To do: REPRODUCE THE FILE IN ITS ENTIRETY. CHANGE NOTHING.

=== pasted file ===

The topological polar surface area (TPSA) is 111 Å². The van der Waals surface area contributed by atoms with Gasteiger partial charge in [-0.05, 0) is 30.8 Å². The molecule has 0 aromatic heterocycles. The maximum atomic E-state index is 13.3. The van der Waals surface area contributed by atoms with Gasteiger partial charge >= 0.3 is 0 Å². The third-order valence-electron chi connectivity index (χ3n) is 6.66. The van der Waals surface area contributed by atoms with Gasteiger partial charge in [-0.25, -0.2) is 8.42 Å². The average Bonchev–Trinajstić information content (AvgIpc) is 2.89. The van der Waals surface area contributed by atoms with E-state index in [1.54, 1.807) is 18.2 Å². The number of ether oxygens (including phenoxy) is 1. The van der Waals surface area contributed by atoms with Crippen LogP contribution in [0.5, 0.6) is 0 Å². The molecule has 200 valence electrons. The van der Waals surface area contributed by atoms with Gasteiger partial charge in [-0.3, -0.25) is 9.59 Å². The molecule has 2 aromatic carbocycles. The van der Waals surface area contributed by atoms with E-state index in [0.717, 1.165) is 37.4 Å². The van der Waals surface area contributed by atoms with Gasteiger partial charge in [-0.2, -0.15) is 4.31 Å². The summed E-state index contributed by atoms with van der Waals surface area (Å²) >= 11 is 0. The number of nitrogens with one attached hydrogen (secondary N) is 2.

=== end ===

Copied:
The topological polar surface area (TPSA) is 111 Å². The van der Waals surface area contributed by atoms with Gasteiger partial charge in [-0.05, 0) is 30.8 Å². The molecule has 0 aromatic heterocycles. The maximum atomic E-state index is 13.3. The van der Waals surface area contributed by atoms with Gasteiger partial charge >= 0.3 is 0 Å². The third-order valence-electron chi connectivity index (χ3n) is 6.66. The van der Waals surface area contributed by atoms with Gasteiger partial charge in [-0.25, -0.2) is 8.42 Å². The average Bonchev–Trinajstić information content (AvgIpc) is 2.89. The van der Waals surface area contributed by atoms with E-state index in [1.54, 1.807) is 18.2 Å². The number of ether oxygens (including phenoxy) is 1. The van der Waals surface area contributed by atoms with Crippen LogP contribution in [0.5, 0.6) is 0 Å². The molecule has 200 valence electrons. The van der Waals surface area contributed by atoms with Gasteiger partial charge in [-0.3, -0.25) is 9.59 Å². The molecule has 2 aromatic carbocycles. The van der Waals surface area contributed by atoms with E-state index in [0.717, 1.165) is 37.4 Å². The van der Waals surface area contributed by atoms with Gasteiger partial charge in [-0.2, -0.15) is 4.31 Å². The summed E-state index contributed by atoms with van der Waals surface area (Å²) >= 11 is 0. The number of nitrogens with one attached hydrogen (secondary N) is 2.